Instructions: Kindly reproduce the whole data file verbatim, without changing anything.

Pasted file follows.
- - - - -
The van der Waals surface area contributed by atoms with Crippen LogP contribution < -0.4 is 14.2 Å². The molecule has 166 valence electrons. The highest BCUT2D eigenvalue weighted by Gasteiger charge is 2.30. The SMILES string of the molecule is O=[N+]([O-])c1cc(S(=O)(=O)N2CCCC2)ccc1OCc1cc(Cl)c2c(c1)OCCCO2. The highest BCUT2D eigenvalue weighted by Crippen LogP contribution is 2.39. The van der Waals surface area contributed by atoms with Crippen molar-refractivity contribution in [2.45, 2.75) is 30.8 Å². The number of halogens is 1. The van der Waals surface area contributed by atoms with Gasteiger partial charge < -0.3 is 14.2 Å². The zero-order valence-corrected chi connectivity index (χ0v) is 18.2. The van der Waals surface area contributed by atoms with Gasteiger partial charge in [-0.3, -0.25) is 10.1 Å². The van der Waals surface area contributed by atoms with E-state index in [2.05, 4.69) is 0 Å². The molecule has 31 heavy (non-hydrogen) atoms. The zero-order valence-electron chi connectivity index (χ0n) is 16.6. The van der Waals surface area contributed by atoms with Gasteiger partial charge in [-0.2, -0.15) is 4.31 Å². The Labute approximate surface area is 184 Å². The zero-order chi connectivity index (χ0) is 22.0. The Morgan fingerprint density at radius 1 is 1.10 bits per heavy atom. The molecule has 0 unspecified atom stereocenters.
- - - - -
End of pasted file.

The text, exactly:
The van der Waals surface area contributed by atoms with Crippen LogP contribution < -0.4 is 14.2 Å². The molecule has 166 valence electrons. The highest BCUT2D eigenvalue weighted by Gasteiger charge is 2.30. The SMILES string of the molecule is O=[N+]([O-])c1cc(S(=O)(=O)N2CCCC2)ccc1OCc1cc(Cl)c2c(c1)OCCCO2. The highest BCUT2D eigenvalue weighted by Crippen LogP contribution is 2.39. The van der Waals surface area contributed by atoms with Crippen molar-refractivity contribution in [2.45, 2.75) is 30.8 Å². The number of halogens is 1. The van der Waals surface area contributed by atoms with Gasteiger partial charge < -0.3 is 14.2 Å². The zero-order valence-corrected chi connectivity index (χ0v) is 18.2. The van der Waals surface area contributed by atoms with Gasteiger partial charge in [-0.3, -0.25) is 10.1 Å². The van der Waals surface area contributed by atoms with E-state index in [2.05, 4.69) is 0 Å². The molecule has 31 heavy (non-hydrogen) atoms. The zero-order valence-electron chi connectivity index (χ0n) is 16.6. The van der Waals surface area contributed by atoms with Gasteiger partial charge in [-0.2, -0.15) is 4.31 Å². The Labute approximate surface area is 184 Å². The zero-order chi connectivity index (χ0) is 22.0. The Morgan fingerprint density at radius 1 is 1.10 bits per heavy atom. The molecule has 0 unspecified atom stereocenters.